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Editorials |

Autonomic Function, Omega-3, and Cardiovascular Risk

Hussam Abuissa, MD; James H. O’Keefe, Jr, MD; William Harris, PhD; Carl J. Lavie, MD
Author and Funding Information

Affiliations: Kansas City, MO
 ,  New Orleans, LA
 ,  Dr. Abuissa is a Preventive Cardiology Fellow, Dr. O’Keefe is Professor of Medicine, and Dr. Harris is Professor of Medicine, Mid America Heart Institute. Dr. Lavie is Medical Co-Director, Cardiac Rehabilitation, and Director, Exercise Laboratories, Ochsner Clinic Foundation.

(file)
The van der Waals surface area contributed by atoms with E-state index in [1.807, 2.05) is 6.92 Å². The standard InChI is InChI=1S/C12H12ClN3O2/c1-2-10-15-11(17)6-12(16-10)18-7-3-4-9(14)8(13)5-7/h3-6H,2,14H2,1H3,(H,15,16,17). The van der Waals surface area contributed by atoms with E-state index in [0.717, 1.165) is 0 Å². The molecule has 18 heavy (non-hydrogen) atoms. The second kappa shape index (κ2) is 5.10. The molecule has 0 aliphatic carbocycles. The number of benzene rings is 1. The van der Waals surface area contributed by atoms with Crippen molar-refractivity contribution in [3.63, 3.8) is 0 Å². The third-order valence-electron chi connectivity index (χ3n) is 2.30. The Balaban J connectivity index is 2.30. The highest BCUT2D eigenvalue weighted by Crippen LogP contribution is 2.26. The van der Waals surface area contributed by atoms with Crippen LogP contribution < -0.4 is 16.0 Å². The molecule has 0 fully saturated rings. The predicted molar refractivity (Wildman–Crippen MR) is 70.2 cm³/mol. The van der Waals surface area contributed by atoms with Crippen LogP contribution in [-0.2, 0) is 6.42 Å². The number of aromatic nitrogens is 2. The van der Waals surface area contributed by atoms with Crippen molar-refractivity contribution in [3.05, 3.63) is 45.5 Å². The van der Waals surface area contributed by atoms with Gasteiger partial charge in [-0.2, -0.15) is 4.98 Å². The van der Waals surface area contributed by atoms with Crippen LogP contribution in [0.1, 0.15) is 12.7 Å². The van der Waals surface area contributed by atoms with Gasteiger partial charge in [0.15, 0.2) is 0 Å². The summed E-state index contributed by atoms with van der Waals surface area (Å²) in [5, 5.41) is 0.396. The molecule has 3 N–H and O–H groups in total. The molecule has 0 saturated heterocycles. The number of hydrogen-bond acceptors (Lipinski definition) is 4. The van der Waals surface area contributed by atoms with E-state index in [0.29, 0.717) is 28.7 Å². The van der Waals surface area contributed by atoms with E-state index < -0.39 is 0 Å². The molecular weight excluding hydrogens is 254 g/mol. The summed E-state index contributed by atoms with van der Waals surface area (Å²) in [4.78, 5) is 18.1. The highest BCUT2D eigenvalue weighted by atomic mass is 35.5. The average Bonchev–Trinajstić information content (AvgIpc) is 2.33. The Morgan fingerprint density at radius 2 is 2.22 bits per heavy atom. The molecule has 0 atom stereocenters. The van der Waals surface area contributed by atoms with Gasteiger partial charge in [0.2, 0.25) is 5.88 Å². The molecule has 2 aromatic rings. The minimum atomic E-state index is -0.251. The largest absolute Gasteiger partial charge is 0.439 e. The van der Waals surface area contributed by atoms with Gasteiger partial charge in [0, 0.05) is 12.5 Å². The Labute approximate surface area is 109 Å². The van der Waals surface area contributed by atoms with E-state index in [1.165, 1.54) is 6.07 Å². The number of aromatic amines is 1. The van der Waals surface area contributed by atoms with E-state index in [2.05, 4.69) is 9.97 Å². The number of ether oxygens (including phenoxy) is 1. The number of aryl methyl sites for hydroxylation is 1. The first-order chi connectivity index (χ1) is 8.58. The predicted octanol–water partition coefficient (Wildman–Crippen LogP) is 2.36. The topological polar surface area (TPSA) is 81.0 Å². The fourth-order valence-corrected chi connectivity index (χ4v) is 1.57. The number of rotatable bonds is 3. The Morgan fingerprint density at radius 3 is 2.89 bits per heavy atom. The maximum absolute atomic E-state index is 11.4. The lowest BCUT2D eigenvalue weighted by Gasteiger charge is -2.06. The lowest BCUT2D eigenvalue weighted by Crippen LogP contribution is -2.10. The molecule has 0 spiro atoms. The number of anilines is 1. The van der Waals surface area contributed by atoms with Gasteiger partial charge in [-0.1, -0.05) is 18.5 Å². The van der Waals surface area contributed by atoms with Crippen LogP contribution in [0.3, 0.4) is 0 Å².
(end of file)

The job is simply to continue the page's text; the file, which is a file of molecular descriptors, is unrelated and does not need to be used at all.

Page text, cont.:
Correspondence to: Carl J. Lavie, MD, Medical Co-Director, Cardiac Rehabilitation, Director, Exercise Laboratories, Ochsner Clinic Foundation, 1514 Jefferson Highway, New Orleans, LA 70121-2483; e-mail: clavie@ochsner.org



Chest. 2005;127(4):1088-1091. doi:10.1378/chest.127.4.1088
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Extract

The status of the autonomic nervous system, although ignored by many clinicians, is a major determinant of cardiovascular health and prognosis. Any therapy that chronically activates the sympathetic nervous system and/or diminishes parasympathetic (vagal) tone will increase the risk of cardiovascular events. In contrast, therapies that tip the autonomic balance toward parasympathetic dominance and decrease sympathetic tone will improve prognosis.1

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